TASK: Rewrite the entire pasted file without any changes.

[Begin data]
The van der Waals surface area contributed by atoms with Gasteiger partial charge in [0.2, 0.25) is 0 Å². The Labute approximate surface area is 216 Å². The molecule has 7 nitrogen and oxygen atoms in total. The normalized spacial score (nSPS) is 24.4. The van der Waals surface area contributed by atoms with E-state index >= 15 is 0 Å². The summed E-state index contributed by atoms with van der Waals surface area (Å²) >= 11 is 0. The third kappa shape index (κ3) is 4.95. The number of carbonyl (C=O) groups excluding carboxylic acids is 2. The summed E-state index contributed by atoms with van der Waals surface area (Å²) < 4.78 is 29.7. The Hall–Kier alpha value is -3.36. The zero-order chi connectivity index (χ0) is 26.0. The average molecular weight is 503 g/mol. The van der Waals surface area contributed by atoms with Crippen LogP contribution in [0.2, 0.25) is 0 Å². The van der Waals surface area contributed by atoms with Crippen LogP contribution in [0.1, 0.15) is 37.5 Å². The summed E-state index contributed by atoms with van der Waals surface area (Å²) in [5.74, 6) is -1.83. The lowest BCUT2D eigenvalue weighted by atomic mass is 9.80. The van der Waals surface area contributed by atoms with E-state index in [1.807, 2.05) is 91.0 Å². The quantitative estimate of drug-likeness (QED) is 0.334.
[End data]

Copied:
The van der Waals surface area contributed by atoms with Gasteiger partial charge in [0.2, 0.25) is 0 Å². The Labute approximate surface area is 216 Å². The molecule has 7 nitrogen and oxygen atoms in total. The normalized spacial score (nSPS) is 24.4. The van der Waals surface area contributed by atoms with E-state index >= 15 is 0 Å². The summed E-state index contributed by atoms with van der Waals surface area (Å²) >= 11 is 0. The third kappa shape index (κ3) is 4.95. The number of carbonyl (C=O) groups excluding carboxylic acids is 2. The summed E-state index contributed by atoms with van der Waals surface area (Å²) < 4.78 is 29.7. The Hall–Kier alpha value is -3.36. The zero-order chi connectivity index (χ0) is 26.0. The average molecular weight is 503 g/mol. The van der Waals surface area contributed by atoms with Crippen LogP contribution in [0.2, 0.25) is 0 Å². The van der Waals surface area contributed by atoms with Crippen LogP contribution in [0.1, 0.15) is 37.5 Å². The summed E-state index contributed by atoms with van der Waals surface area (Å²) in [5.74, 6) is -1.83. The lowest BCUT2D eigenvalue weighted by atomic mass is 9.80. The van der Waals surface area contributed by atoms with E-state index in [1.807, 2.05) is 91.0 Å². The quantitative estimate of drug-likeness (QED) is 0.334.